The art of Polynesia The people of the sea
TIKI • Hawaiian Tiki statues represent the many Tiki gods in Hawaiian and Polynesian mythology. They are carved from wood or stone and are most common in Central Eastern Polynesia. The original Tiki statues were carvedby skilled artisans in the Maoritribe, which inhabited the islandsuntil the early 1800s. The statueseach have a distinct look that relatesto the symbolic meaning andmythological importance of aparticular deity.
History and Significance • Tikistatues were originally carved by members of the Maori tribe as boundary markers for sacred grounds. The name of the statues is derived from the Maori name for the first human male, though the statues most often represent deities. With the introduction of missionaries into Hawaiian society in the early 1800s, Christianity became the dominant religion. Tiki statues have since lost much of their original meaning aside from their historical significance.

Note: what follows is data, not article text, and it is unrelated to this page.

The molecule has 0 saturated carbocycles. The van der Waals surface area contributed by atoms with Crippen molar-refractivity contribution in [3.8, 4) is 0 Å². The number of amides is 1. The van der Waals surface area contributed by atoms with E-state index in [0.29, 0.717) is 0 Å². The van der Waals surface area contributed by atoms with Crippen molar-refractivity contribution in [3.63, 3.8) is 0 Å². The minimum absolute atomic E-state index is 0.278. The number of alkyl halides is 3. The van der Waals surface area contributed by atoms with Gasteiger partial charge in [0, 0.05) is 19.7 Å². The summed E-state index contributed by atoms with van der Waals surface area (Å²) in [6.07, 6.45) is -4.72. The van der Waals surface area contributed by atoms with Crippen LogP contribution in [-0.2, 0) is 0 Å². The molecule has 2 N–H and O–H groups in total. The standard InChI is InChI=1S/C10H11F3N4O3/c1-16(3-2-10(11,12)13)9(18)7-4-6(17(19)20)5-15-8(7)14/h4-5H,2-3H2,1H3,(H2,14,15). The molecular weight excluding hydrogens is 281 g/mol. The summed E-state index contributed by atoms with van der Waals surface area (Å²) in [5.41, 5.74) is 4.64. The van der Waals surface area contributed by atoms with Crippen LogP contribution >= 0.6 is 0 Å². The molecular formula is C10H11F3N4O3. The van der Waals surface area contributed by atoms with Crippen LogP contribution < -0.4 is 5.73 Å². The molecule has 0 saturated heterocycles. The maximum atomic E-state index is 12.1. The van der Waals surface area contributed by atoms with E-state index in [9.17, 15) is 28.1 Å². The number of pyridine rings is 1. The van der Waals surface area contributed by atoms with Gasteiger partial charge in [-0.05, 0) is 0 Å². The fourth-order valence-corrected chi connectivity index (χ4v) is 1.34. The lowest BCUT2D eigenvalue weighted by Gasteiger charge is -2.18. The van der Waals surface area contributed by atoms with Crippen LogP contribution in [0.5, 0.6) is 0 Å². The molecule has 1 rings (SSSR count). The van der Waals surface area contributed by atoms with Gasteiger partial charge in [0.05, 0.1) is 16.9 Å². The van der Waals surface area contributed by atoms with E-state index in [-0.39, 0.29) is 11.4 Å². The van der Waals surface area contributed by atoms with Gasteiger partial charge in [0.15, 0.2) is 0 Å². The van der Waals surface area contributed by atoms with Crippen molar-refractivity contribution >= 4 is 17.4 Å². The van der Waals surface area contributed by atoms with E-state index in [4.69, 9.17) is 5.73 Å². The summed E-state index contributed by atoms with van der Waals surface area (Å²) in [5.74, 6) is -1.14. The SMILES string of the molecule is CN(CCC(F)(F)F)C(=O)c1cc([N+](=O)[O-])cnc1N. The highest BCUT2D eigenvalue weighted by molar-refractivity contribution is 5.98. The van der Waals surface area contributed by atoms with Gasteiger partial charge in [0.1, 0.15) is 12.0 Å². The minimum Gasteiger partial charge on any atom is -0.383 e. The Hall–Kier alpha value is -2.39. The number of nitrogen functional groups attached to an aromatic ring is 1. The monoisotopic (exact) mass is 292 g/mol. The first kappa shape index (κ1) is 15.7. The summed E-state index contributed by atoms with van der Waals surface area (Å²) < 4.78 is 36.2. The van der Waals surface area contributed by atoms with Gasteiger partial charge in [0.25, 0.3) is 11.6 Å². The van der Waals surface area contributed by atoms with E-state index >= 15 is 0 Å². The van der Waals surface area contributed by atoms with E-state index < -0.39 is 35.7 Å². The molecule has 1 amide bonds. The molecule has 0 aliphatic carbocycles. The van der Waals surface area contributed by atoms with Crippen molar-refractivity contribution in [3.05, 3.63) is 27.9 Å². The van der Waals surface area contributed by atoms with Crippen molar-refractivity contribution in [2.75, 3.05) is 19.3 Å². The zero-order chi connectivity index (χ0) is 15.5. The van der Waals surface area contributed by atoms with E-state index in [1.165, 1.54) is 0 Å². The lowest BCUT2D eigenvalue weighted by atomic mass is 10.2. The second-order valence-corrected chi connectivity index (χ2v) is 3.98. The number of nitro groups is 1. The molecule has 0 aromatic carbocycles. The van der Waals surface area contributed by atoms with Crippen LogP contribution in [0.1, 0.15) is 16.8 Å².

Representations • The statues most commonly represent one of the four significant gods in Hawaiian culture: Kane, Ku, Lono and Kanaloa. Kane is considered the creator of the universe and the ruler of the natural world. Ku is the Hawaiian god of war. His mouth is rendered open as if to suggest the devouring of enemies. Human sacrifices were often made to statues of Ku. Lono is the god of rain and fertility, as well as music and peace. Kanaloa is the god of the sea.
Appearance • Kane's statue is an amalgamation of many aspects of the natural world. He is rendered with a human body, a fishlike mouth and leaflike hair. Ku's statue is the most dominating in appearance, with broad shoulders and a large, menacing head. A Lono statue is identified by its large, “fertile” belly and jovial smile. A Kanaloa statue is easily identified by its squidlike dreadlocks.
Objective of lesson • The ideas previously presented will then be used to create a tiki using hand building techniques. You will use imagination, patterns, geometric shapes and symbols to draft a design for a Tiki of their own Showing a front and side (Profile) view. Students will then write about the meaning of their tikiAnd show an improved understanding of ancient Polynesian culture.
Procedures • Plan out a design in sketch book showing front and side views. • Once sculpting start with the largest form in the design. • Use additive and subtractive sculpture to add details such as facial features. • Joining Clay Rough with scoring tool. Wet point of joint then smooth together. • After drying and being fired in the kiln paint their tikis and add details including using dry brush technique to bring out the texture in the tiki.